Listening Without Defending

by Cynthia Jennings on May 20, 2020
We all have faults. However, none of us enjoy hearing about them. When others tell us how we’ve hurt them or confronts us regarding sin; defensiveness, fear and pride often rise up.

These three reactions potentially harm our relationships, hinder emotional intimacy and likely increases the hurt, as does trying to tell them the reason they “shouldn’t feel that way.” Keep in mind we don’t have the right to decide what should or should cause someone pain.

Listening without getting defensive, for some is a hard skill to master. This is true when our spouse {family or friend}, is talking about our triggers. Triggers are issues sensitive to our heart. Triggers can raise the wall of defensiveness that encompass fear because some of us are accustomed to being cast off and pride which creeps in due to us not wanting anyone pointing out or correcting out our faults.

While it’s important for our spouse {family or friend} to voice their complaint. It’s also vitally important for the listener to do the following to prevent them from responding defensively.

*Self-soothe: Prevents the listener from responding defensively. Self-soothing helps keep your emotional brain from overpowering your rational brain, thus self-regulating so you won’t “flip out” and say something you don’t mean or will regret.

*Affection and respect: When the tough conversations happen it’s easy to fall into being defensive and remain in that thought. However, it is helpful to focus on your affection and respect for your spouse {family or friend}. Try to recall fond memories that demonstrated love, how the love is more important than the conflict and believe the love will help get you through the conflict.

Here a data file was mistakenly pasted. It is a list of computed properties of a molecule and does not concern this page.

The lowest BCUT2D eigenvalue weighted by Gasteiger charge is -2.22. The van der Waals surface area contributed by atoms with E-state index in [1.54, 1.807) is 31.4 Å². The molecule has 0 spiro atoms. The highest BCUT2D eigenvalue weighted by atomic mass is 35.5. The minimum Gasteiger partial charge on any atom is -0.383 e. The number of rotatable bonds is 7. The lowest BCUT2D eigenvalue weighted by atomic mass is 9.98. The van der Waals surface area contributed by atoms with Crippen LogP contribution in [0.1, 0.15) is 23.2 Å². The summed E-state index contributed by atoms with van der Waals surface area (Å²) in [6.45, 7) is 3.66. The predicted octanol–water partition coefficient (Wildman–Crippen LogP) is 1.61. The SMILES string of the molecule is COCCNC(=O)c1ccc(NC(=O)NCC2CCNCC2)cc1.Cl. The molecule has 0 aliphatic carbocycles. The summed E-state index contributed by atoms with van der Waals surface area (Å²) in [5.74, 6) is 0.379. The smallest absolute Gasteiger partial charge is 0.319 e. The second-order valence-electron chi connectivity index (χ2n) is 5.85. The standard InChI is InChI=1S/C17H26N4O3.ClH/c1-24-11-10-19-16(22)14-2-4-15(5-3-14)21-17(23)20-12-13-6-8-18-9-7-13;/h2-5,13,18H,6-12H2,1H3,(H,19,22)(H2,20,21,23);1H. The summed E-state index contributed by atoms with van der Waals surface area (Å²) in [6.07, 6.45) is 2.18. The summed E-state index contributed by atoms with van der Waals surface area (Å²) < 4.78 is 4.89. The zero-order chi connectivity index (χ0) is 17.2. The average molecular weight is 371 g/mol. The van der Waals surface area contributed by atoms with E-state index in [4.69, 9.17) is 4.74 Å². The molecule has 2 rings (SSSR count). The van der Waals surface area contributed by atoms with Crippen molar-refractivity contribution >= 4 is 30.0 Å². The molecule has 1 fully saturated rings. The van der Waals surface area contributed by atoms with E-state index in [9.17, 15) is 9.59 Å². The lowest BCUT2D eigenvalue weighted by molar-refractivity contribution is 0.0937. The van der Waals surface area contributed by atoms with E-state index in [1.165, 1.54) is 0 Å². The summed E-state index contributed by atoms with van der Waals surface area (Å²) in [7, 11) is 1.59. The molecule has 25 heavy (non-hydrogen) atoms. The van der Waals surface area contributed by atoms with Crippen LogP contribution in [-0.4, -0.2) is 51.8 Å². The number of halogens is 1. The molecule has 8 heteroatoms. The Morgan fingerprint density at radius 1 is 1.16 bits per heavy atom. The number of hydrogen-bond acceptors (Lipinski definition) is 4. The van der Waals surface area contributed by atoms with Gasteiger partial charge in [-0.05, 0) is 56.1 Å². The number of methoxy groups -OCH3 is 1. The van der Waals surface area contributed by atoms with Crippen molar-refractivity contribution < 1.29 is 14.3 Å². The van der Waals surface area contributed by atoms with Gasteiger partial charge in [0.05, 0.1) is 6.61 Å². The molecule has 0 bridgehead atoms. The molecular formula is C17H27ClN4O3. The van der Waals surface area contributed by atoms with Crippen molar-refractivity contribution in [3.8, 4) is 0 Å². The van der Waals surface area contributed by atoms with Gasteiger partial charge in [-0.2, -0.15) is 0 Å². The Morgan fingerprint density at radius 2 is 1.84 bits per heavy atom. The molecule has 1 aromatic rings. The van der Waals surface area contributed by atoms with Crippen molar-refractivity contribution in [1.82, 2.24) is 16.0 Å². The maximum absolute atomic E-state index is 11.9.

*Don’t take the complaint personally: Sometimes it’s very difficult not to take the complaint personally especially when triggers are discussed. If you feel yourself becoming defensive ask yourself why? Remember your spouse’s complaint is about their needs, not yours. Self soothe so you can be there for them.

*Reframe: In the midst of the complaint a trigger may be said. To harness your defensiveness, it’s ok to ask for the statement to be reframed so that you can understand the need and devise a plan to meet the need.

When someone share their concerns with us, love demands that we listen without trying to defend ourselves, excuse our behavior, or minimize their feelings. If there is the need or opportunity to ease their pain or insecurities by explaining our actions. Begin by saying, “I’m sorry I hurt you, and I can understand why you feel this way.” No matter what we do or don’t say, our priority must always be on strengthening the relationship, instead of being right. The moment we lose sight of this we are in danger of creating further damage and distrust.

In our broken world it’s unfortunate that we often respond to the failings or pain of others with a lack of grace and at times rejection.  When your spouse {family or friend} brings a complaint to you, take a deep breath and think before responding to prepare your heart to listen without defending.

PEARLStoPONDER: Learn to listen to understand not just to respond, prove your point or to be right. Listen to help the other person heal.

Proverbs 12:15--The way of a fool is right in his own eyes, but a wise man listens to advice.

Proverbs 17:27-Whoever restrains his words has knowledge, and he who has a cool spirit is a man of understanding.

Proverbs 18:2--A fool takes no pleasure in understanding, but only in expressing his opinion.

James 1:19—Know this, my beloved brothers: let every person be quick to hear, slow to speak, slow to anger.
Please fill in the information and your comment will be forwarded to the website administrator.
Your comment will be visible after the page administrator completes the publication process.
Security Question:
What is the sum of 3 and 2? *